A little honesty here Tim, does unemployable to the right mean “we dont want to invest in them”?

      • Tim Ellis 10.1.1

        So Bored, I don’t speak for the right.

        There were previously skills shortages. Over the last few years, many immigrants came to New Zealand to fill those skills shortages. If you go to a McDonalds you will see that there are many recent immigrants performing relatively low-skilled work.

        This occurred despite 17,000 people on the dole queue until a year ago.

        Unemployable in my view doesn’t mean employers don’t want to invest in them. It means there was a group of people who simply didn’t have the life skills, let alone the work skills, to hold down a job.

        No amount of investment from an employer can encourage a would-be employee who doesn’t know how to get out of bed regularly and turn up to work to suddenly do so.

        Many of the new people joining the dole queue now are people with actual life skills, with employment experience, who have lost their jobs due to no fault of their own. It is good that there are opportunities for them at WINZ, and yes, even at McDonald’s.

        • So Bored 10.1.1.1

          Tim, You may not speak for the right, just sound like it to me.

          Your simplisitic “simply didn’t have the life skills” and “cant get out of bed” commentary sounds suspiciously like blaming the victim, or justifying their position on some spurious social Darwinisn.

          • Tim Ellis 10.1.1.1.1

            So Bored, I don’t blame the victim. Equally spurious would be for you to blame the employer when people don’t have the basic life skills to hold down a job.

            We know that there is a small group of people in dysfunctional situations, who don’t have the life skills to hold down a job. I live in Auckland City. As an example, there are at least a hundred homeless people who sleep rough, who I suggest don’t do so by choice, and I suggest simply aren’t capable of holding down a steady job. I don’t blame employers for not giving them a job or for not increasing their skills.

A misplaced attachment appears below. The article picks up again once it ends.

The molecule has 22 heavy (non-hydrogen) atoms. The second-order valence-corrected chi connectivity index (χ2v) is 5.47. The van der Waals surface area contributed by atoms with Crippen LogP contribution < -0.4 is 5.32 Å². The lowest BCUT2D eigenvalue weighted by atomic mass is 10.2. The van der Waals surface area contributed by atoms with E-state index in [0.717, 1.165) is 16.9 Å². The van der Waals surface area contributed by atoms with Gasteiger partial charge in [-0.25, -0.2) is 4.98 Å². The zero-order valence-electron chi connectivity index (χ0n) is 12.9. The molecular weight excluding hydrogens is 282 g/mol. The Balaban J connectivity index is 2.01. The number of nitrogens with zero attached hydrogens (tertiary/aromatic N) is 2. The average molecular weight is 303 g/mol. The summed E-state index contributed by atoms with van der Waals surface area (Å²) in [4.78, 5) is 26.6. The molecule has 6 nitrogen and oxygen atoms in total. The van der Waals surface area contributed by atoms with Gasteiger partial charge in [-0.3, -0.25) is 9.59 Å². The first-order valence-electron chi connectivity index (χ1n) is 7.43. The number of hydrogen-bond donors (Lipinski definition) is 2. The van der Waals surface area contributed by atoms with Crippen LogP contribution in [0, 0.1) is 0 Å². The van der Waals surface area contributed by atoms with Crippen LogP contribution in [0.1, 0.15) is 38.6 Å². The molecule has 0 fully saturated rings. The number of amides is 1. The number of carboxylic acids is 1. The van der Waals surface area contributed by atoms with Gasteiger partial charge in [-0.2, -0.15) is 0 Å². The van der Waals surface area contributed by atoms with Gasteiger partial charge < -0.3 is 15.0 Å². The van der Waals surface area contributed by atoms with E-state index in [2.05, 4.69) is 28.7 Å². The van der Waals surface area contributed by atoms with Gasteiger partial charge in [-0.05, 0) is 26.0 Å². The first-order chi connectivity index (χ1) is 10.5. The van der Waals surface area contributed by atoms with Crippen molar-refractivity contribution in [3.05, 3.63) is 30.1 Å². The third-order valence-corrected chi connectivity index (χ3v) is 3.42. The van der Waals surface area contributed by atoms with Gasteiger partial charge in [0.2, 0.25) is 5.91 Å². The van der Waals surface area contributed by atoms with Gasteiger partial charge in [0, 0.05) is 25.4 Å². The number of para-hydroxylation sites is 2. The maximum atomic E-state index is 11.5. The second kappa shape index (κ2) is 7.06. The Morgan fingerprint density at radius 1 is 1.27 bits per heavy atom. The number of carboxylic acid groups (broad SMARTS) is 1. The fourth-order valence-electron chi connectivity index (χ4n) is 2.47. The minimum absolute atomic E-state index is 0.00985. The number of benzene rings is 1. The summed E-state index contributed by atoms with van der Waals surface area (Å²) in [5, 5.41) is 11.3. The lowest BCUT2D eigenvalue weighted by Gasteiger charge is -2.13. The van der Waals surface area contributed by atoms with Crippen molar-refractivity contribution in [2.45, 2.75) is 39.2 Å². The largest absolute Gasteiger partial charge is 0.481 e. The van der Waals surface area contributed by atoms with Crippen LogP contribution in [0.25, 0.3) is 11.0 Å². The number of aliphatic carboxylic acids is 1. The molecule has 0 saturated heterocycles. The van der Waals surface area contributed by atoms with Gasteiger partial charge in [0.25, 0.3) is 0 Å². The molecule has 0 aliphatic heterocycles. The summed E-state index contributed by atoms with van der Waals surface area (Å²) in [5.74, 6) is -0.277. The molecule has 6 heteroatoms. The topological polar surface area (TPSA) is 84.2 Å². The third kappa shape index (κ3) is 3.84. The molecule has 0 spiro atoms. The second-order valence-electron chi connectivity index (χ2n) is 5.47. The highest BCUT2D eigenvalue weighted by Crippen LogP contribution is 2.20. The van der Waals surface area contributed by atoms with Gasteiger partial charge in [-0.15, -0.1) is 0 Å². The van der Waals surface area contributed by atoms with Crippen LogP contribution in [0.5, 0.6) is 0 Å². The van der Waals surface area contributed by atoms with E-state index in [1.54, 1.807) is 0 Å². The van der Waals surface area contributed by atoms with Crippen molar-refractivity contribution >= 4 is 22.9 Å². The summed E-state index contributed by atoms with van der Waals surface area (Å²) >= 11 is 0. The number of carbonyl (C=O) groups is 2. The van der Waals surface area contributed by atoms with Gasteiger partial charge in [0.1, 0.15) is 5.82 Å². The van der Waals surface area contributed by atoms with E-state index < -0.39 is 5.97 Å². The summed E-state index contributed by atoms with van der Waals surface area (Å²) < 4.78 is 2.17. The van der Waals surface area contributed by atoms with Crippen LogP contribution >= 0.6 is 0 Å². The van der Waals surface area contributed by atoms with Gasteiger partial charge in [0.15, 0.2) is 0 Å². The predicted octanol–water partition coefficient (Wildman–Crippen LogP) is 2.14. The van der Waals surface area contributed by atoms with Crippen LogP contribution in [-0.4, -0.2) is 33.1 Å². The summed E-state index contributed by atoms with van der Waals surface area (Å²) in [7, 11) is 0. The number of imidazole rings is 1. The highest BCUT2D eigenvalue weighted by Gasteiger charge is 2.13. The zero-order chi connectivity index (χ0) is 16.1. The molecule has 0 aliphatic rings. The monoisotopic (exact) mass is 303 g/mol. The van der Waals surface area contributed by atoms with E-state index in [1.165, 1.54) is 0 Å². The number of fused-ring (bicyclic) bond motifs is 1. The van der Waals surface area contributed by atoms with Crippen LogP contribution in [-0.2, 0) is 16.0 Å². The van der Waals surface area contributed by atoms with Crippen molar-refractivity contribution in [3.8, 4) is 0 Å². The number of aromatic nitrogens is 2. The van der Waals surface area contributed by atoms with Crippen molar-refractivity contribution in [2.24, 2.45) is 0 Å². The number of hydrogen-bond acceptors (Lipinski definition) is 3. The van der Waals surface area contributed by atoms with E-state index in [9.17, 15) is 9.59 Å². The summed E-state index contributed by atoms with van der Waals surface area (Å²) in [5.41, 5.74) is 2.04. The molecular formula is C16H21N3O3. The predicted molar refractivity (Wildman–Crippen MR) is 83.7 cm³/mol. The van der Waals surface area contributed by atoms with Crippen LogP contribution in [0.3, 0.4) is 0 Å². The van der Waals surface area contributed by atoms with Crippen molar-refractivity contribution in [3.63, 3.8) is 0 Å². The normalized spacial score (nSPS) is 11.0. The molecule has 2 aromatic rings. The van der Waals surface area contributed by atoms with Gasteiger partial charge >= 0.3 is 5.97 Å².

In my view, it is the state’s responsibility to ensure that people leave the compulsory education system with a minimum of life skills to get at least a minimum wage job. Sadly, far too many people leave school without even basic literacy and numeracy skills. You can’t blame the current national government, or even McDonald’s for that.

  11. toad 11

    Might have something to do with the Minister’s new partner!

    • Tim Ellis 11.1

      What a strange post, Toad. Do you have a problem with WINZ encouraging people with little work experience and/or work skills from getting a job? Is it preferable to wallow away on the dole than have no job at all?

      • Pat 11.1.1

        Yes, Toad:

        “I can’t imagine how it would take more than half a day to train someone to work in a fast food restaurant”.

        “So Bennett sends 7000 people off to work in dead-end, menial, low-paid jobs at McDonalds…”

        Pardon me, your pomposity is showing.

      • cocamc 11.1.2

        Tim
        Good point.
        I do wonder about the double standard here – pun intended.
        Here is a political blog that hammers the current government on not creating enough jobs – yet sends it’s web site offshore rather than supporting NZ owned company to do the same hosting.
        Yes – everyone step up to plate and hammer McDonalds who not only employs 6,000 people (demand driven) but employing another 7,000. McDonalds exports a lot of NZ produced products offshore and supports other industries.

    • jarbury 11.2

      Sorry Toad but you are quite wrong in it only taking half a day to train someone to work in a fast food restaurant.

      I have done fast food work, I am now doing “highly skilled” consultant planning work. In some ways the fast-food work was actually more difficult: due to time constraints and the physical exertion and the pressure of having to keep customers happy.

      It can takes weeks or even months for someone to be ‘fully trained’. In terms of management, it can take years.

  12. toad 12

    Tim Ellis and Pat: I just don’t get you. Bennett has cut access to the Training Incentive Allowance that could have helped people get the qualifications to obtain secure and well paid employment. But she enters into an arrangement with McDonalds to facilitate people moving into insecure, low-paid work. Her Deputy Chief Executive Patricia Reade even talks about giving people a “career path”. At McDonald’s! Ha!